Bread making days in Indiana

For months I had dreamed of spending a lot of time with our granddaughter in Indiana. I especially wanted the fun of making bread with them. Bread making is such a gooey, tasty mess with satisfactory, immediate results.
I began our recent Saturday visit insisting that before we went visiting my husband and our Indiana bachelor had to stop at one garage sale so I could get my weekly fix. I picked out books for the youngest granddaughters a huge cloth rabbit for the rabbit collector and at my son’s insistence I fixed up his wardrobe with a couple of dress shirts.
At our first stop the 4-year-old announced, “I can talk!” Pre-school speech therapy had worked wonder erasing the language she and her sister had developed. She told me she was going to have a birthday party. The 3-year-old helped her show me the family treasures while we waited for their baby sister to wake up and show me how she crawled.
We crashed at the oldest brother’s house for a Mexican lunch. I saw the garage sale next door as we drove up. The 13-year-old granddaughter picked out the R. L. Stine books she wanted her mother and me to buy for her.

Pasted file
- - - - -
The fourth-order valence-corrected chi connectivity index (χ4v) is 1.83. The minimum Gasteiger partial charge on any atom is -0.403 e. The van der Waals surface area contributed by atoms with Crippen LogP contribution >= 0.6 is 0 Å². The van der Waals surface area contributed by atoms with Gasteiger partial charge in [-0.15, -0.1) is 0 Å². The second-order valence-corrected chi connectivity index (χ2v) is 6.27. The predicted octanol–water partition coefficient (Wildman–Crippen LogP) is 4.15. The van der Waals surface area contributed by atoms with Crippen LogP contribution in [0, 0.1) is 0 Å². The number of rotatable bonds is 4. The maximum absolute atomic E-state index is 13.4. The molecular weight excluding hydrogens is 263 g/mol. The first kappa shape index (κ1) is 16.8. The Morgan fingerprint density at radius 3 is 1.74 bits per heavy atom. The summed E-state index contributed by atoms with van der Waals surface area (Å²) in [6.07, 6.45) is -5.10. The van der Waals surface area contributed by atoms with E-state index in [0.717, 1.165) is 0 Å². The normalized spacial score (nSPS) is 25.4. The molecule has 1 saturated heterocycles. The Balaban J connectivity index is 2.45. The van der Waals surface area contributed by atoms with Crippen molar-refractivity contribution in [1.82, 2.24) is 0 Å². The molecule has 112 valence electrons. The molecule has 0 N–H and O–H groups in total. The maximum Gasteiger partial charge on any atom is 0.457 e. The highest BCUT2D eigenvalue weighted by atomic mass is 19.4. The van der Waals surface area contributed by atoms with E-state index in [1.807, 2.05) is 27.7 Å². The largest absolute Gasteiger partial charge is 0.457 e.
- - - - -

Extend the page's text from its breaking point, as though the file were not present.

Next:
As I digested tacos their 5-year-old niece told me her kindergarten class had chased the gingerbread man through the cafeteria, down the hall and into the library.
The granddaughters and I made a list of ingredients we needed for bread and cinnamon rolls.
“Let’s walk to the store to buy them,” they insisted.
Walking is not usual mode of transportation but if they would make bread, I would walk down the street, across the department store and mall parking lots to the grocery store nearest their house.
We weighed the merits of shortening, lard and margarine. I explained that white flour makes better biscuits while bread flour yields the gluten needed for good yeast breads.
When we added water to the yeast, they asked “What is yeast?”
“Ohhh, a fungus … like mold.”
“Oooohhh, yuck!” they said.
Bread making takes a lot of muscle power. I had the girls stir. I had my son stir. I stirred. I told them to add more flour and knead the sticky dough on the counter until it became a silky smooth lump.
“Now we need to let the bread rest,” I said placing a damp cloth on top.
“Don’t wake it up,” I cautioned the curious 5-year-old.
An hour later I showed them how one good punch deflated the yeast-inflated dough back to its original size. I handed each wad of dough to make into bread, rolls, cinnamon rolls and cheese bread. While the older ones decided what to make, the 5-year-old industriously mad big and little balls to put together doughboys. Sprinkled with cinnamon sugar, she dubbed them cinnamon gingerbread men.
I spent an hour juggling pans and trays in the oven. As the daylight faded we feasted on fresh bread, cheesy bread and cinnamon rolls with frosting. Just like I had dreamed of doing.